The number of ways in which you can design your website is pretty much infinite. The variations in placement of sections, the way in which text or images are presented, the colors, the links to other pages or social media, the list just continues on for an eternity.
But then, with so many different options available, and people that want to include as much as possible on their website, it does lead to the question as to whether or not your website can be too distracting?
The key to answering this question will clearly lie in two different areas, the design and also the amount of content that you plan on including. The two work side by side and one can certainly influence the other, so there must be a sense of harmony for your entire website to then be able to function correctly.
Including too Much.
A major first hurdle that must be overcome is the apparent fear that is held by so many people regarding the amount of information that they should include on a single page. They worry that if they miss something out that it could lead to the visitor to their website not doing what they want them to do and going elsewhere, and the fear is very real.
The outcome of this is that people effectively tell their life story on a page as they feel that including all of the information that the visitor could ever hope to know will somehow make things so much better. Well, it doesn’t.
Instead, what it does is that the visitor lands on a page and is immediately confronted by a headache. All they see is text and information before them and they have no idea where to begin. Their eyes end up effectively shooting across the page and their brain makes valiant attempts to process the information, but it is not always that easy.
Think of it from this perspective.
If you owned a physical store, then your storefront is important when it comes to getting people to step inside. However, do you try and include every single product that you have for sale in the window?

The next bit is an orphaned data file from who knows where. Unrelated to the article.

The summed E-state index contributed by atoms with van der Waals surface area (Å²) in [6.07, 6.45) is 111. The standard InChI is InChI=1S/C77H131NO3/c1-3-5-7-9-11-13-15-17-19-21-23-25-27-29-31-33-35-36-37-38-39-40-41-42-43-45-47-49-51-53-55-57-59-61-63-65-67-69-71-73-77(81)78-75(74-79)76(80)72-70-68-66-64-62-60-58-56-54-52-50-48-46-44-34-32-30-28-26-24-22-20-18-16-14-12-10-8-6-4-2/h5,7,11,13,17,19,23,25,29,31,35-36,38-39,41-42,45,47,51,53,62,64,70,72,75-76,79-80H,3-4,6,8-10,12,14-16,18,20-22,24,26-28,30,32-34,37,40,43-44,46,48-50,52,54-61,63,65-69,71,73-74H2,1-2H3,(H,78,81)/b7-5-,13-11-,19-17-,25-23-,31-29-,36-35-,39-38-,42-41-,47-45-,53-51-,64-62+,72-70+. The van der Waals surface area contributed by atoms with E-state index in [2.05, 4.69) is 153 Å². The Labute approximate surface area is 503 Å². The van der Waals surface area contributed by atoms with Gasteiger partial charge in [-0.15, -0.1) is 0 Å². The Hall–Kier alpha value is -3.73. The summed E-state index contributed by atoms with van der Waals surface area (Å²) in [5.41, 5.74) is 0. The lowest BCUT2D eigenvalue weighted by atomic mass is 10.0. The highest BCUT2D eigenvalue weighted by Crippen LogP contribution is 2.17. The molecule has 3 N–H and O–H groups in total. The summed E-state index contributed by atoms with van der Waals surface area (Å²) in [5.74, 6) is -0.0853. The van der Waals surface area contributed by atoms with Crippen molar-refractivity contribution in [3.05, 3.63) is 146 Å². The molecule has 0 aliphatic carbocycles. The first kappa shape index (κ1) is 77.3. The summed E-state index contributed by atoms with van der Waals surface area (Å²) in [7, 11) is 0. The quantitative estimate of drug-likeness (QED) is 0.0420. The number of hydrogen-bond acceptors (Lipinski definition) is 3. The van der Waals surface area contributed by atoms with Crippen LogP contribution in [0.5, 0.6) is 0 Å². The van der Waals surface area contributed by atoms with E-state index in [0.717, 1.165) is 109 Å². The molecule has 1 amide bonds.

Of course not as that would be crazy, and the same principles apply to your website. As with the window, you want to carefully select some of the best things about what you do and what you offer to entice people into viewing additional pages that they can then explore to learn more about you.
An Unplanned Design.
Careful thought has to go into the design of any page as it has been shown that individuals have a tendency to view things in an easy to follow manner. You need the design to flow as easily as possible so that the visitor can move between the different parts without feeling as if they have been overwhelmed.
If you look at successful websites, then there is a clear structure and a single page will be broken up into identifiable sections that all play an individual role in the overall make-up of the page. Spend some time studying other website and check out the kind of information that they are including in each section as this alone will help you with your own design.
Clearly, the design aspect can only really be achieved when you have worked on the information that is to be included. Once again, your research will allow you to determine which areas are working well along with those that are going against you.
Early websites did have a tendency to throw things together in a more haphazard way, but the understanding of the overall design and attention span of visitors to websites has ultimately led to things being streamlined somewhat. There is a reason why we now have a preference for more simplistic websites that are clearly defined, and it is because we just do not have the time, not the inclination, to work our way through websites that just swamp us with information.
The most important thing of all is to avoid falling into that trap of worrying about what to include and what to exclude on your site. Instead, focus more on building a structure of internal pages that can still get all of your points across, but in a way that will not swamp your visitor. If they are interested enough in you, they will trawl through your website, so you really do have nothing to fear.